Most remote workers need to continue with some sort of regular office hours which, while better than having to go into the office everyday, still does limit the amount of moving they can do.
You know what changing countries is like, lots of preparation, then the actual traveling and add to that a few days to get settled in when you arrive. If you’re expected to be virtually present on Monday morning you just can’t change locations every month.
A slower pace makes a remote working digital nomad lifestyle much more manageable
The Freelancer – 1-3 Months
Freelancing online is one of the reasons that becoming a digital nomad has become so accessible to so many people. No longer do you need a company to allow you to work remotely, or to build your own business to work and travel. No, now all you need is a little writing experience and a laptop.
Freelancing gives you much more freedom than any of the other jobs above. Each assignment is an individual job in itself so you can work when you want. This is perfect for the digital nomad that wants to travel from country to country and see the world at a quicker pace.
When you’re traveling you just don’t take on any new work and once settled in to your latest destination you can take on some more work.
The Corporate Job – Variable, Typically > 1 Year
Although I do have one friend that spends his life on the road, he often stays in 3 countries for a day or two each week, having meetings with managers, that’s far from typical.
I’ve known many more digital nomads that are sent to each location for a year or two by their companies. Typically they refer to themselves as expats rather than digital nomads but I see that as a distinction without a difference.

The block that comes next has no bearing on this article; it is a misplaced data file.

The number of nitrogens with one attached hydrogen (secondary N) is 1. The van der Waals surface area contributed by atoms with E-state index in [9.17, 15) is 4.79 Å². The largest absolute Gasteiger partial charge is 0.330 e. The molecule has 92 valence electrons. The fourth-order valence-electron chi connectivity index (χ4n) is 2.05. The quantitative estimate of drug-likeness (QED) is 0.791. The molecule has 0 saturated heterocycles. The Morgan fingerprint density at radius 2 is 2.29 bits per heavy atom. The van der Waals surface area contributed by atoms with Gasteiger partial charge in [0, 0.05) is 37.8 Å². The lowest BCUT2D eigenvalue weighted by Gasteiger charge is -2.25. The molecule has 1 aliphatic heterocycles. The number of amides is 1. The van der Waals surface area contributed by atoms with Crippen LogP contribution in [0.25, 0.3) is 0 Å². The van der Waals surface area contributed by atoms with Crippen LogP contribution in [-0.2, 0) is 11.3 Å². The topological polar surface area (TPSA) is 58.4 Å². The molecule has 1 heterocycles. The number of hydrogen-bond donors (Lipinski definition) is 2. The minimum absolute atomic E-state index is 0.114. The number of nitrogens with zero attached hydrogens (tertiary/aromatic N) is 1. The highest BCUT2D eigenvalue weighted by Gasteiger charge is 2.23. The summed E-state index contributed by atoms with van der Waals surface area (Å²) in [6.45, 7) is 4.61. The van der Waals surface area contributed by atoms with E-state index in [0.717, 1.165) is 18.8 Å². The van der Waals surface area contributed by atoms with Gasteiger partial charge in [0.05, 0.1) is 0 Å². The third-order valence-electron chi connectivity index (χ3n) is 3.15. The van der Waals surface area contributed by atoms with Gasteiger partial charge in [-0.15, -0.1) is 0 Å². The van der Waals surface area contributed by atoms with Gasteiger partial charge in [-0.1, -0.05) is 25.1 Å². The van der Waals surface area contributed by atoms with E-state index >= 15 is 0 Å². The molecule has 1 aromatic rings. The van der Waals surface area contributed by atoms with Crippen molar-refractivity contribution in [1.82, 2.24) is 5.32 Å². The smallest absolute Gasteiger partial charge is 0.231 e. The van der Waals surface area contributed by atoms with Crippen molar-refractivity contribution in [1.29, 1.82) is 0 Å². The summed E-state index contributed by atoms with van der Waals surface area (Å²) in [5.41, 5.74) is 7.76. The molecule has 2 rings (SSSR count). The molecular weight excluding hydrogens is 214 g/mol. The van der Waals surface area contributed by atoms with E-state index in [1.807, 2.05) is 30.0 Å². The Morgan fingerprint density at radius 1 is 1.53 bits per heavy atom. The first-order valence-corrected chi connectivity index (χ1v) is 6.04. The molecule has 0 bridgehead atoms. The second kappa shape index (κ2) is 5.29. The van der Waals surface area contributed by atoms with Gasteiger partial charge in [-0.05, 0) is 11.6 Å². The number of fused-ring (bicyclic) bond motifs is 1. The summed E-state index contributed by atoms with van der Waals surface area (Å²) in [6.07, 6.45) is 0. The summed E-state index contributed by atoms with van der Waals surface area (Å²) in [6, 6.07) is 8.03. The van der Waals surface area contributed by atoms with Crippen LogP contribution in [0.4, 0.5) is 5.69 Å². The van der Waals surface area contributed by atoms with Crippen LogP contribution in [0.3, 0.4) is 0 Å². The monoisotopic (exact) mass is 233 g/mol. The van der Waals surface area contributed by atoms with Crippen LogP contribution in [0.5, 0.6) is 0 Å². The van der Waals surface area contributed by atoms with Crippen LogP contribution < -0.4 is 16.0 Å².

The English Teacher – 1 Year
If you teach English as a foreign language (or any language) you will probably be bound to the school year. Schools usually don’t want to hire someone short term, preferring to hire a teacher for a full school year and many countries will only issue a work visa for a year
While language teaching companies such as English First may be a little more flexible, they would still much rather you stay in a location for a full year before moving on.
Cost Is Always A Deciding Factor For How Often You Travel
Cost is of course an important factor in how long you spend in each location. It goes without saying that traveling is expensive. Much more expensive than staying in one place.
The difference between moving to a new location each month and twice a year could be 11 flights! The cost an average digital nomad year might be less than $16,000 but traveling more often would more than double that!